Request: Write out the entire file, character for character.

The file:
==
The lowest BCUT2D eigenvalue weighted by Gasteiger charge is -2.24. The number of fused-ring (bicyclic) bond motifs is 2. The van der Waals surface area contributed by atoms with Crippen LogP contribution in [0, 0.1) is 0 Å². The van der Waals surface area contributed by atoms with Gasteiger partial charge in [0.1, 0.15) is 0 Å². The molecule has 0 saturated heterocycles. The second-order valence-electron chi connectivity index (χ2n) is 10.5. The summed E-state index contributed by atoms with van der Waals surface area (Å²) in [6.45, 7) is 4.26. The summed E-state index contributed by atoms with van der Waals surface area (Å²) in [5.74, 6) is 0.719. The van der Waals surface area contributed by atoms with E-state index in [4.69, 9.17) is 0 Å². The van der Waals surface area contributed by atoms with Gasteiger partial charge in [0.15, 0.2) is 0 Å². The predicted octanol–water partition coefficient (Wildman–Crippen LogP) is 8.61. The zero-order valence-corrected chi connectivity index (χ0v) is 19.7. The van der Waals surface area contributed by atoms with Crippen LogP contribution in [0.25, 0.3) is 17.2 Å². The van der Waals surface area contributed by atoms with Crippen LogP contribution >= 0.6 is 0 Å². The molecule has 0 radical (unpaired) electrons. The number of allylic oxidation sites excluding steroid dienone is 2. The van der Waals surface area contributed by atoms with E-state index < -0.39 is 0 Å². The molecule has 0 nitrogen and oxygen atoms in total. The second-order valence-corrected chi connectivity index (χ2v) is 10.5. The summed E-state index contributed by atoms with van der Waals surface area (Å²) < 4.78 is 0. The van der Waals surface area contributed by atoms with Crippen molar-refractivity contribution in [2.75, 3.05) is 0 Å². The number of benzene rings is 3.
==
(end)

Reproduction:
The lowest BCUT2D eigenvalue weighted by Gasteiger charge is -2.24. The number of fused-ring (bicyclic) bond motifs is 2. The van der Waals surface area contributed by atoms with Crippen LogP contribution in [0, 0.1) is 0 Å². The van der Waals surface area contributed by atoms with Gasteiger partial charge in [0.1, 0.15) is 0 Å². The molecule has 0 saturated heterocycles. The second-order valence-electron chi connectivity index (χ2n) is 10.5. The summed E-state index contributed by atoms with van der Waals surface area (Å²) in [6.45, 7) is 4.26. The summed E-state index contributed by atoms with van der Waals surface area (Å²) in [5.74, 6) is 0.719. The van der Waals surface area contributed by atoms with E-state index in [4.69, 9.17) is 0 Å². The van der Waals surface area contributed by atoms with Gasteiger partial charge in [0.15, 0.2) is 0 Å². The predicted octanol–water partition coefficient (Wildman–Crippen LogP) is 8.61. The zero-order valence-corrected chi connectivity index (χ0v) is 19.7. The van der Waals surface area contributed by atoms with Crippen LogP contribution in [0.25, 0.3) is 17.2 Å². The van der Waals surface area contributed by atoms with Crippen LogP contribution >= 0.6 is 0 Å². The molecule has 0 radical (unpaired) electrons. The number of allylic oxidation sites excluding steroid dienone is 2. The van der Waals surface area contributed by atoms with E-state index < -0.39 is 0 Å². The molecule has 0 nitrogen and oxygen atoms in total. The second-order valence-corrected chi connectivity index (χ2v) is 10.5. The summed E-state index contributed by atoms with van der Waals surface area (Å²) < 4.78 is 0. The van der Waals surface area contributed by atoms with Crippen molar-refractivity contribution in [2.75, 3.05) is 0 Å². The number of benzene rings is 3.